She also highlighted the importance of advocacy from outside the government structure to encourage politicians to address the barriers to progress: “I think where Transform Illinois is so important is your lobbying efforts. I believe that this organization, and certainly the Metropolitan Planning Council, are really imporant in pushing consolidation efforts forward. Because politicians, frankly, we don’t want to tell other politicians what to do.”
Representative McSweeney sponsored House Bill 4637, which attempts to give local governments further consolidation powers. Expanding on Senate Bill 3, it enables individual townships to petition for a referendum on merging, rather than requiring the entire county to approve by vote. The bill passed overwhelmingly in the house, 80-22, and is currently waiting to be put to a vote in the state Senate.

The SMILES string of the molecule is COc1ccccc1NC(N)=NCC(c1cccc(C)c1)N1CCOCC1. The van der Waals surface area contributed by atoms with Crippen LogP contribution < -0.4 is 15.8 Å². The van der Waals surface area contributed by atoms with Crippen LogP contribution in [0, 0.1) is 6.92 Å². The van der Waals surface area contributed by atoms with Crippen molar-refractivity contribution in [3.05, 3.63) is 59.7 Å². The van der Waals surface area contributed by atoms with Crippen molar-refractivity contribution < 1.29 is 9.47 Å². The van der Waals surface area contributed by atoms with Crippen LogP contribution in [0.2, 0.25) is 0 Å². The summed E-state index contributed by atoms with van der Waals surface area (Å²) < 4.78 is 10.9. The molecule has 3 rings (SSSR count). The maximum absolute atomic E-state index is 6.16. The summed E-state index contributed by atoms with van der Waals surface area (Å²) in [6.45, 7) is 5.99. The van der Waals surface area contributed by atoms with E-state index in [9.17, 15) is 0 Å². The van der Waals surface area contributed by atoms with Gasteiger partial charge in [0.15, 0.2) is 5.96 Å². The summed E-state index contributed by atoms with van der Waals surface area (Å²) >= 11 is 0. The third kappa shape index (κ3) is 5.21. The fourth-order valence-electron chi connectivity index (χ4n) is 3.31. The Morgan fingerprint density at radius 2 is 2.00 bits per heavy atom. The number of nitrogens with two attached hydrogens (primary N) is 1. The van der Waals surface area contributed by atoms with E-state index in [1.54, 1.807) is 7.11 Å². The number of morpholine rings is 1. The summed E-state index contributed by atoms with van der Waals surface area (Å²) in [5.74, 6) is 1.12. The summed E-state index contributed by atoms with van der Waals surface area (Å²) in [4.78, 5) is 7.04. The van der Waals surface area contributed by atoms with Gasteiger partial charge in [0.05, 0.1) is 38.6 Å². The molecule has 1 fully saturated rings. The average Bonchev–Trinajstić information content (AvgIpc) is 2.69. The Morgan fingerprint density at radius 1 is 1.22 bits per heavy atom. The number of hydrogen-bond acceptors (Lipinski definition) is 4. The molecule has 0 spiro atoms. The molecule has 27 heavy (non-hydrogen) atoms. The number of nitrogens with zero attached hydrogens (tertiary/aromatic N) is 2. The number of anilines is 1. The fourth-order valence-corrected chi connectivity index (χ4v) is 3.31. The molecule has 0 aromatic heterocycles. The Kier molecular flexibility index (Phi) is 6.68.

Like Senator Bush, Representative McSweeney acknowledged that effective government can be impeded when politicians reject proposals that offer progress, but not perfection. For some politicians, he said, “It’s either all or nothing. I’d love to be able to pass consolidation tomorrow for all units of government. I know that’s not possible. You need to work on a bipartisan basis.”
Both these pieces of legislation have made great progress in local government’s ability to consolidate. However, Senator Bush recognizes that much of the hard work still lies ahead. She referred to Senate Bill 3 as “enabling legislation”. Now that the path has been cleared, it is up to residents and their government leadership to decide if and where consolidation is right for them. “Everyone talks about government consolidation,” she explained, “until it’s in front of them, and then it’s about protecting somebody’s ‘fiefdom’.”